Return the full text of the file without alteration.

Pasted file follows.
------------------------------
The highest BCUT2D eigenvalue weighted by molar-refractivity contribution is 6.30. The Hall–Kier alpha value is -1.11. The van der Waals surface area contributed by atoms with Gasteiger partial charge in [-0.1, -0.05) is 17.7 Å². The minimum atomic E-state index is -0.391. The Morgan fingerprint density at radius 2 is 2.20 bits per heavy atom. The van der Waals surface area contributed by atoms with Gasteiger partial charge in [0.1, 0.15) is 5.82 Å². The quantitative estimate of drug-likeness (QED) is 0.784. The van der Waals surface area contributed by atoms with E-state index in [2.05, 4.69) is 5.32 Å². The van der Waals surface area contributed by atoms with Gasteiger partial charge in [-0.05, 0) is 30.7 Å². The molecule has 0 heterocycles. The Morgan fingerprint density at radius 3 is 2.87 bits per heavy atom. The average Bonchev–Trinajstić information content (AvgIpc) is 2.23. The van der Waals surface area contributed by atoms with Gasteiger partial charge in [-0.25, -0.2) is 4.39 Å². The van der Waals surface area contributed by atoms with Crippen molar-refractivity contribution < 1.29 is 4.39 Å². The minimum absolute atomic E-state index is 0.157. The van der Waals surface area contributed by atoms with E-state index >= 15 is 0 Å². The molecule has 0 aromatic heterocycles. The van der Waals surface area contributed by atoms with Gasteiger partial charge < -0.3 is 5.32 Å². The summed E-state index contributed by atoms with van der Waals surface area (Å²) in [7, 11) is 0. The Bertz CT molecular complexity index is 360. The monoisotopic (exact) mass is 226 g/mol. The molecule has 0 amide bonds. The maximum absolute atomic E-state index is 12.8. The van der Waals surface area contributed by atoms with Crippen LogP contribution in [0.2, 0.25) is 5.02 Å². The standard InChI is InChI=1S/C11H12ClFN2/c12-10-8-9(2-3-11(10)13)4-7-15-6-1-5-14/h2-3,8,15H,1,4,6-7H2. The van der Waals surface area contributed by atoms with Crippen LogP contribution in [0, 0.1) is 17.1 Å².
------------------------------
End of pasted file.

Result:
The highest BCUT2D eigenvalue weighted by molar-refractivity contribution is 6.30. The Hall–Kier alpha value is -1.11. The van der Waals surface area contributed by atoms with Gasteiger partial charge in [-0.1, -0.05) is 17.7 Å². The minimum atomic E-state index is -0.391. The Morgan fingerprint density at radius 2 is 2.20 bits per heavy atom. The van der Waals surface area contributed by atoms with Gasteiger partial charge in [0.1, 0.15) is 5.82 Å². The quantitative estimate of drug-likeness (QED) is 0.784. The van der Waals surface area contributed by atoms with E-state index in [2.05, 4.69) is 5.32 Å². The van der Waals surface area contributed by atoms with Gasteiger partial charge in [-0.05, 0) is 30.7 Å². The molecule has 0 heterocycles. The Morgan fingerprint density at radius 3 is 2.87 bits per heavy atom. The average Bonchev–Trinajstić information content (AvgIpc) is 2.23. The van der Waals surface area contributed by atoms with Gasteiger partial charge in [-0.25, -0.2) is 4.39 Å². The van der Waals surface area contributed by atoms with Crippen molar-refractivity contribution < 1.29 is 4.39 Å². The minimum absolute atomic E-state index is 0.157. The van der Waals surface area contributed by atoms with E-state index >= 15 is 0 Å². The molecule has 0 aromatic heterocycles. The van der Waals surface area contributed by atoms with Gasteiger partial charge < -0.3 is 5.32 Å². The summed E-state index contributed by atoms with van der Waals surface area (Å²) in [7, 11) is 0. The Bertz CT molecular complexity index is 360. The monoisotopic (exact) mass is 226 g/mol. The molecule has 0 amide bonds. The maximum absolute atomic E-state index is 12.8. The van der Waals surface area contributed by atoms with Crippen LogP contribution in [0.2, 0.25) is 5.02 Å². The standard InChI is InChI=1S/C11H12ClFN2/c12-10-8-9(2-3-11(10)13)4-7-15-6-1-5-14/h2-3,8,15H,1,4,6-7H2. The van der Waals surface area contributed by atoms with Crippen LogP contribution in [0, 0.1) is 17.1 Å².